Meteor and pots thrown on the wheel

Here’s a sequence of shots of the making process for a large bowl like Meteor. First the stoneware clay is weighed (5 kg of wet clay for Meteor), then wedged – rather like kneading bread, only to get the air out, not in.  Wedging makes the clay’s consistency uniform, removes air bubbles, and sets up a spiral structure in the cone of clay, which is then slapped onto the wheelhead. The first stages of centering and opening up the clay are quite quick – I slow the wheel down a lot for the last stages. Here I’m consolidating the rim of this tall bowl before opening it up a little more:


and refining the form:

Version 2

Once thrown, the bowl is lifted (on its wooden bat) from the wheelhead, and set to dry overnight. Then, the following day, when it has reached leather-hard and can support itself, it’s turned: upturned onto its rim on another wooden bat, attached to the wheelhead with soft clay keys, and peeled or shaved to the refined form. I often cut a foot into the base, but sometimes, especially if the bowl is not to be glazed outside, I keep a flat base. Here I’m shaving excess clay from the base curve:


And here I’m refining the surface with a flexible steel kidney:


Once the bowl is turned it’s set to dry on my studio’s open wooden shelves. When the clay is bone dry, after several days, it’s ready to be decorated. I decorate on raw (unfired) clay – not a very common technique – with a brush. This is so that the letters of the text are absorbed into the porous clay, and fired into the body of the clay, rather than sitting on its surface – I like to feel a deep integration between text and form.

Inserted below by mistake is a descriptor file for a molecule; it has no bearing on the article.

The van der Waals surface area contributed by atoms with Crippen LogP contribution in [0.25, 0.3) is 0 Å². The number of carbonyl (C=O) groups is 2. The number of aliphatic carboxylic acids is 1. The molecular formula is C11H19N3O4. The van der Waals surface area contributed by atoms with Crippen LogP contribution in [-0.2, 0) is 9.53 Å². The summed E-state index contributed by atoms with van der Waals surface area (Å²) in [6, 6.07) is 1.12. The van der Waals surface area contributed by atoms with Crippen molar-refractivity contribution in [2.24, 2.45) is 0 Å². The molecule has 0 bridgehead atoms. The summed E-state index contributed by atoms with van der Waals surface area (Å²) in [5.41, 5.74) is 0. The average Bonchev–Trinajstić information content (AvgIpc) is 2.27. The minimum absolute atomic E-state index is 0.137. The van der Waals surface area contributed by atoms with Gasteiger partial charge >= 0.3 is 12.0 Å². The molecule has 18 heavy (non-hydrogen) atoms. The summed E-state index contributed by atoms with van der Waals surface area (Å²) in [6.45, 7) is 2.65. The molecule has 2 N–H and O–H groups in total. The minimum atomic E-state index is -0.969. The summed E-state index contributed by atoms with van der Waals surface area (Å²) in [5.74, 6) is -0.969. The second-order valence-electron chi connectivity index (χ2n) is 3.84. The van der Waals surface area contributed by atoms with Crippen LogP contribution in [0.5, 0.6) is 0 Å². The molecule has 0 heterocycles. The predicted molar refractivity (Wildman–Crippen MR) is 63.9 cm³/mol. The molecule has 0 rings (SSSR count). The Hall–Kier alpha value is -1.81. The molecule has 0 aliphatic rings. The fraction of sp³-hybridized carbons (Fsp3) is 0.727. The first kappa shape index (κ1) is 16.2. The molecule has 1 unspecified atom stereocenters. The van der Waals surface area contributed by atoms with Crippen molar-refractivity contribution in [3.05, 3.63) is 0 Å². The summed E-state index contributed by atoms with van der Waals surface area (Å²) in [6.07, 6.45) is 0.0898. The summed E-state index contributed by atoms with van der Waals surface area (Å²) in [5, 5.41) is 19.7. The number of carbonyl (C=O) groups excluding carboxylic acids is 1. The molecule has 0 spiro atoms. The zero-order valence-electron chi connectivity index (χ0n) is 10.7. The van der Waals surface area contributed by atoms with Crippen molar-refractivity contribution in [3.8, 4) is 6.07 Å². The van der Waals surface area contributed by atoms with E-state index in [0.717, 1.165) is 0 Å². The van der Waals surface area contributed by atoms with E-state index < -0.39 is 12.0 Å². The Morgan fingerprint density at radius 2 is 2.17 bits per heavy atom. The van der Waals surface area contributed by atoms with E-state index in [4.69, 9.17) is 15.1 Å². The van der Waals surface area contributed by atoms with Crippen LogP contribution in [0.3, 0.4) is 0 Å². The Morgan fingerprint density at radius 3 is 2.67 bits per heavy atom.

With the Meteor bowl, the text on the inside of the bowl was painted on in wax resist, then the dark blue underglaze oxide mix was brushed on over the text, and the wax letters ‘resist’ the liquid colour, casting it off like water off a duck’s back. In the firing, the wax burns out, leaving the text lit from within, made by the clay itself, creamy in contrast to the dark blue of the oxide.

Here, I’m decorating not the Meteor bowl, but this one I’ve just thrown and turned: first I’ve decorated the inside of the bowl with a swirl of muted watery blues, then set the text in pencil on the outside of the bowl, to follow with a brush loaded with underglaze oxide colour, more soft blues. The pencil marks will burn out in the first (bisque) firing, to leave the lettering in place absorbed into the clay body, and the colour will be fully developed in the glaze firing. The text I’m lettering here is by Sylvia Townsend Warner:


Let such a sight  Brim up my seeing

And with delight  Renew my being

(I like to think the sight STW is celebrating would be that of her handsome lover Valentine Ackland, walking round Mecklenburgh Square in her trousers in the 1920’s.)

After decorating, the bowl will be fired first to 1000 degrees, then glazed, then fired again to 1260 degrees – and then it is done. (I never say finished, because it’s actually only just begun.)